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Jesus in John's gospel speaks the language of the mysteries. “Some Greeks” approach him through Philip, likely a Greek himself given his name. It's not entirely clear what they want with a Jewish holy man, but Jesus responds to them in their own symbol vocabulary.

Truly, truly, I say to you, unless a grain of wheat falls into the earth and dies, it remains alone; but if it dies, it bears much fruit. He who loves his life loses it, and he who hates his life in this world will keep it for eternal life. – John 12:24-25 (RSV-CE)

This is the language of the Eleusinian Mysteries, the annual initiation into the cult of Demeter and Persphone.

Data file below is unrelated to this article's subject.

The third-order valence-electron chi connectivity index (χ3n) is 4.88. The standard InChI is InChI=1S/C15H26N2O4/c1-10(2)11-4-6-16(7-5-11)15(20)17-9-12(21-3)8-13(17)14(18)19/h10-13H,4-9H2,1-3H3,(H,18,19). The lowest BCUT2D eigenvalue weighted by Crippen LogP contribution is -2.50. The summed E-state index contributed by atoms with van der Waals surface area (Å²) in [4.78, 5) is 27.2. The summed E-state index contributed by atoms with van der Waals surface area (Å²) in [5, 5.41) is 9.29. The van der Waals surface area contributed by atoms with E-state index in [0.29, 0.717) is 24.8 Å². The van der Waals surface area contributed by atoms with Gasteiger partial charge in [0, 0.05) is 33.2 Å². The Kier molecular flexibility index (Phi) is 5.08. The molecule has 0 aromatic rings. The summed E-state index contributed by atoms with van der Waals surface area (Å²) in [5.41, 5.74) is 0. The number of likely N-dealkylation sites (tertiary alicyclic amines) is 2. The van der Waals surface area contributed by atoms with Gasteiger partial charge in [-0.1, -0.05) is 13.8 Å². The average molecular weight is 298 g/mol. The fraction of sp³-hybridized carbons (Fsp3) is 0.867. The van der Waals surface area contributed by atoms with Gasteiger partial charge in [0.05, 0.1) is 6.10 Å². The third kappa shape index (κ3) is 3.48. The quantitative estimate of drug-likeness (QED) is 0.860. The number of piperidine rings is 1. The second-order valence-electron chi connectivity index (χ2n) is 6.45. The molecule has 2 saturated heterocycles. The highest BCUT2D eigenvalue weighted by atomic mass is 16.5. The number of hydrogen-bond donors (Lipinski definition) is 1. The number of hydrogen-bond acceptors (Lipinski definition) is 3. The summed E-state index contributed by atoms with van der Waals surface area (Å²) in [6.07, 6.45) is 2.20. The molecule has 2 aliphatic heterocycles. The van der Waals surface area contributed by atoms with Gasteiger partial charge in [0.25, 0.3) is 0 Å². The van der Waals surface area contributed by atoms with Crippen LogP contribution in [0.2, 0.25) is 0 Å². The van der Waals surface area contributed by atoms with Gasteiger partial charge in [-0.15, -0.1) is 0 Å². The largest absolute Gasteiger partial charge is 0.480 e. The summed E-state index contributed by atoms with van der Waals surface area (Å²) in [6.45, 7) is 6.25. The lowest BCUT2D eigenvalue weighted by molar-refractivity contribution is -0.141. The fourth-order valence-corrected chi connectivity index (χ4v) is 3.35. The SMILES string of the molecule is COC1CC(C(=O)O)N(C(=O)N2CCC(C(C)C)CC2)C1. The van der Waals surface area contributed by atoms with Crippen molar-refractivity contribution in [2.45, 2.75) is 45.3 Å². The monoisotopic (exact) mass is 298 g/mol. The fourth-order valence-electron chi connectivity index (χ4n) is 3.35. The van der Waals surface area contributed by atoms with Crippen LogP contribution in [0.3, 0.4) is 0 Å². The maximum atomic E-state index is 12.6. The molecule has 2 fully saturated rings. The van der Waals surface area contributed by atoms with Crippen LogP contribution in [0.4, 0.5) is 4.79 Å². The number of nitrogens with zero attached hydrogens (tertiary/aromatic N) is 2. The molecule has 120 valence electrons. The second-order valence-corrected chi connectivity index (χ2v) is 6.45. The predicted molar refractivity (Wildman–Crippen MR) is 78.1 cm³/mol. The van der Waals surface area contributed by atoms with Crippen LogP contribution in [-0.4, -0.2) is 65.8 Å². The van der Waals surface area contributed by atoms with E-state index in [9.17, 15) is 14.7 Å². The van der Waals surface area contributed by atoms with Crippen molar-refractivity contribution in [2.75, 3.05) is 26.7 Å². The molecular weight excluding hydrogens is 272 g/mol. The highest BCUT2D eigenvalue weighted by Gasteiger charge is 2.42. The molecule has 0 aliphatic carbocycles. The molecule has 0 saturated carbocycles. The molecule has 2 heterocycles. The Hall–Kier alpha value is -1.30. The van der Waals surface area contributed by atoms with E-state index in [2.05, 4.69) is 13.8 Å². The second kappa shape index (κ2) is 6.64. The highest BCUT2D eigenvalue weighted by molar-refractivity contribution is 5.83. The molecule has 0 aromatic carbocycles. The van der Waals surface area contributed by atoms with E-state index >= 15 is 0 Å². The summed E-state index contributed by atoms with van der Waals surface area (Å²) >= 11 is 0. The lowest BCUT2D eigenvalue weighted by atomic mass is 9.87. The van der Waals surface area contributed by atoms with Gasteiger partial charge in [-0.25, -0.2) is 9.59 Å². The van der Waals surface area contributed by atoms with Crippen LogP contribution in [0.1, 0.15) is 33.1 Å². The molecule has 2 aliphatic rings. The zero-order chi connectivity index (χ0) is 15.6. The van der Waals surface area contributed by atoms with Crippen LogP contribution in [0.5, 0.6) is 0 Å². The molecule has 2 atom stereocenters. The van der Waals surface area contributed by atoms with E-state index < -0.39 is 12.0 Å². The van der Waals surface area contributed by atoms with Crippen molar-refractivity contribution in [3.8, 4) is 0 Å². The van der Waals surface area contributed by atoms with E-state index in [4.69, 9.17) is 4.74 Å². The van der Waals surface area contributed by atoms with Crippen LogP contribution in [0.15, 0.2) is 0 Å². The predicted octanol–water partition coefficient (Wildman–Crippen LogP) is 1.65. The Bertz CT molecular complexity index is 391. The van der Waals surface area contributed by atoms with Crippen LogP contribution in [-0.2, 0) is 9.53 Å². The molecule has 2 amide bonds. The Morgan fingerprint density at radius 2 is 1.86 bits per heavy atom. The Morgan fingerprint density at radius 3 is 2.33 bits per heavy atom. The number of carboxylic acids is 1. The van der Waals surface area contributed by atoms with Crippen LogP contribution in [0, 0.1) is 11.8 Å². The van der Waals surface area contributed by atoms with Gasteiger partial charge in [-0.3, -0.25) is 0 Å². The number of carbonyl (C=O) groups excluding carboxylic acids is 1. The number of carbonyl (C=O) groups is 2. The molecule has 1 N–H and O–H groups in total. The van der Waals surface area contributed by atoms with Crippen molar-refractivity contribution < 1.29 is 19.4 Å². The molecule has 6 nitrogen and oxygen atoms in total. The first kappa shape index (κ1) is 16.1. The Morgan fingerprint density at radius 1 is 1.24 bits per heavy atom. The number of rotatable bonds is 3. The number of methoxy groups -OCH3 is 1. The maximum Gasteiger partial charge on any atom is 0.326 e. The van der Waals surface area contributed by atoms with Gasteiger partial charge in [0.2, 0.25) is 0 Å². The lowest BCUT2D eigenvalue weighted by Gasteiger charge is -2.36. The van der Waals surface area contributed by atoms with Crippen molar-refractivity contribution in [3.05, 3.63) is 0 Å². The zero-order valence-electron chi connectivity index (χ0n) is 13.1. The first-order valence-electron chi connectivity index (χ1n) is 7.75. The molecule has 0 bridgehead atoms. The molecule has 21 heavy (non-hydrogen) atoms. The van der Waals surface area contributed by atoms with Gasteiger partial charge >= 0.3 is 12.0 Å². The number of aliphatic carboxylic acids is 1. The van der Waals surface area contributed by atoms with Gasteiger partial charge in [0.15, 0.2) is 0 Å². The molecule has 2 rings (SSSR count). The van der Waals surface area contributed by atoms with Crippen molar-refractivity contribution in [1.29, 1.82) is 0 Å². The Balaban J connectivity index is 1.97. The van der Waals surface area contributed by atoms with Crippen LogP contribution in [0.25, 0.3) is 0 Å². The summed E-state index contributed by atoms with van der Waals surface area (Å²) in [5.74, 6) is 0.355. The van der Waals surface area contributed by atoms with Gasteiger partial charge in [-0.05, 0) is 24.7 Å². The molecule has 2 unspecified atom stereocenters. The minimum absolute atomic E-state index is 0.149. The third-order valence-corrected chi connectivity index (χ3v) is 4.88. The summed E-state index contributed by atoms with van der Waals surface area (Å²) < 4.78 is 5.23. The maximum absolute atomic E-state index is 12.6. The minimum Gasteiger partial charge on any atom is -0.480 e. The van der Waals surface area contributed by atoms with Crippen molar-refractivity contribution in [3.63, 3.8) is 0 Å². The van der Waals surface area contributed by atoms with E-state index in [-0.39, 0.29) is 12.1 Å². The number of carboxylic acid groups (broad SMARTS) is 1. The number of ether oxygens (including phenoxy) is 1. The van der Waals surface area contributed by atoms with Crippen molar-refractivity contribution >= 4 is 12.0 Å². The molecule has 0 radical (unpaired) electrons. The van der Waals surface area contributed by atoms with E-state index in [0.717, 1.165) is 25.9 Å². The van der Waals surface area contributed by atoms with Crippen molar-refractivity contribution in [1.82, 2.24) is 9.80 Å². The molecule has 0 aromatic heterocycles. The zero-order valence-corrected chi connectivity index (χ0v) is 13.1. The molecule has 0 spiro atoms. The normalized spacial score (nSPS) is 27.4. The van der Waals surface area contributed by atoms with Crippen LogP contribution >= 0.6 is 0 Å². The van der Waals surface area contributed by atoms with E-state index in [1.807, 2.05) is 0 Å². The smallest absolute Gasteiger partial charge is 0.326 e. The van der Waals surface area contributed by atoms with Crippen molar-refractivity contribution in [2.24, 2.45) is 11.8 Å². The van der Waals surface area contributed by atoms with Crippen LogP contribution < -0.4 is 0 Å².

Drawing upon the myth of Demeter’s descent into the underworld to rescue her daughter Persphone whom Hades had abducted, initiates achieved an elevated consciousness, likely realizing an innate connection between the seasonal cycles of nature's rebirth and the fate of their soul in the underworld. Though we don't know much about the precise rituals of this premiere secret society of the Athenian world, thanks to the Church Father Hippolytus, we do know that initiates achieved this new spiritual awareness upon being shown “an ear of grain, in silence reaped.”

The Christ speaks to each culture in the language of its own dreams. For these Greeks, the Jewish Messiah revealed all the richness of their most esoteric tradition. What mystery does he reveal today?

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Except where otherwise noted, Scripture quotations are from the Catholic Edition of the Revised Standard Version of the Bible, copyright © 1965, 1966 National Council of the Churches of Christ in the United States of America. Used by permission. All rights reserved worldwide.